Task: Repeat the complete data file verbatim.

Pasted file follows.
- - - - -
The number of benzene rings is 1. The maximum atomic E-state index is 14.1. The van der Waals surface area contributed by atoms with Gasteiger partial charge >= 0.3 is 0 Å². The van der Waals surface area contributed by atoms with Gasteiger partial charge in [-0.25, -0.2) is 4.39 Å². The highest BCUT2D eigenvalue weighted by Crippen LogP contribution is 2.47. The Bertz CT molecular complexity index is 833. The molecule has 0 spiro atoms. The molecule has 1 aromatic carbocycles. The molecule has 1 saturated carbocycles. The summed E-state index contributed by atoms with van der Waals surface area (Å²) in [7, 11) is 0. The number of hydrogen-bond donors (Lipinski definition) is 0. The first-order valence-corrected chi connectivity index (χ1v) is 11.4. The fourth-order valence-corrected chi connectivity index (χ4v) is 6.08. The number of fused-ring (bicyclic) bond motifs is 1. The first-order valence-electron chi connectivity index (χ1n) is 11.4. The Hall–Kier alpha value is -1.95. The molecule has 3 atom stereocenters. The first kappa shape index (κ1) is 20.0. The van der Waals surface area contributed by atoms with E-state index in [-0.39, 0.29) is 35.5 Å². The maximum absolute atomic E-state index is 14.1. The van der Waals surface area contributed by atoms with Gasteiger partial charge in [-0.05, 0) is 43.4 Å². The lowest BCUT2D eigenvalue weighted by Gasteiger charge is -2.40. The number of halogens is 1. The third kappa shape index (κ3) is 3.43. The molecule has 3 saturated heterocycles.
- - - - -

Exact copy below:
The number of benzene rings is 1. The maximum atomic E-state index is 14.1. The van der Waals surface area contributed by atoms with Gasteiger partial charge >= 0.3 is 0 Å². The van der Waals surface area contributed by atoms with Gasteiger partial charge in [-0.25, -0.2) is 4.39 Å². The highest BCUT2D eigenvalue weighted by Crippen LogP contribution is 2.47. The Bertz CT molecular complexity index is 833. The molecule has 0 spiro atoms. The molecule has 1 aromatic carbocycles. The molecule has 1 saturated carbocycles. The summed E-state index contributed by atoms with van der Waals surface area (Å²) in [7, 11) is 0. The number of hydrogen-bond donors (Lipinski definition) is 0. The first-order valence-corrected chi connectivity index (χ1v) is 11.4. The fourth-order valence-corrected chi connectivity index (χ4v) is 6.08. The number of fused-ring (bicyclic) bond motifs is 1. The first-order valence-electron chi connectivity index (χ1n) is 11.4. The Hall–Kier alpha value is -1.95. The molecule has 3 atom stereocenters. The first kappa shape index (κ1) is 20.0. The van der Waals surface area contributed by atoms with E-state index in [-0.39, 0.29) is 35.5 Å². The maximum absolute atomic E-state index is 14.1. The van der Waals surface area contributed by atoms with Gasteiger partial charge in [-0.05, 0) is 43.4 Å². The lowest BCUT2D eigenvalue weighted by Gasteiger charge is -2.40. The number of halogens is 1. The third kappa shape index (κ3) is 3.43. The molecule has 3 saturated heterocycles.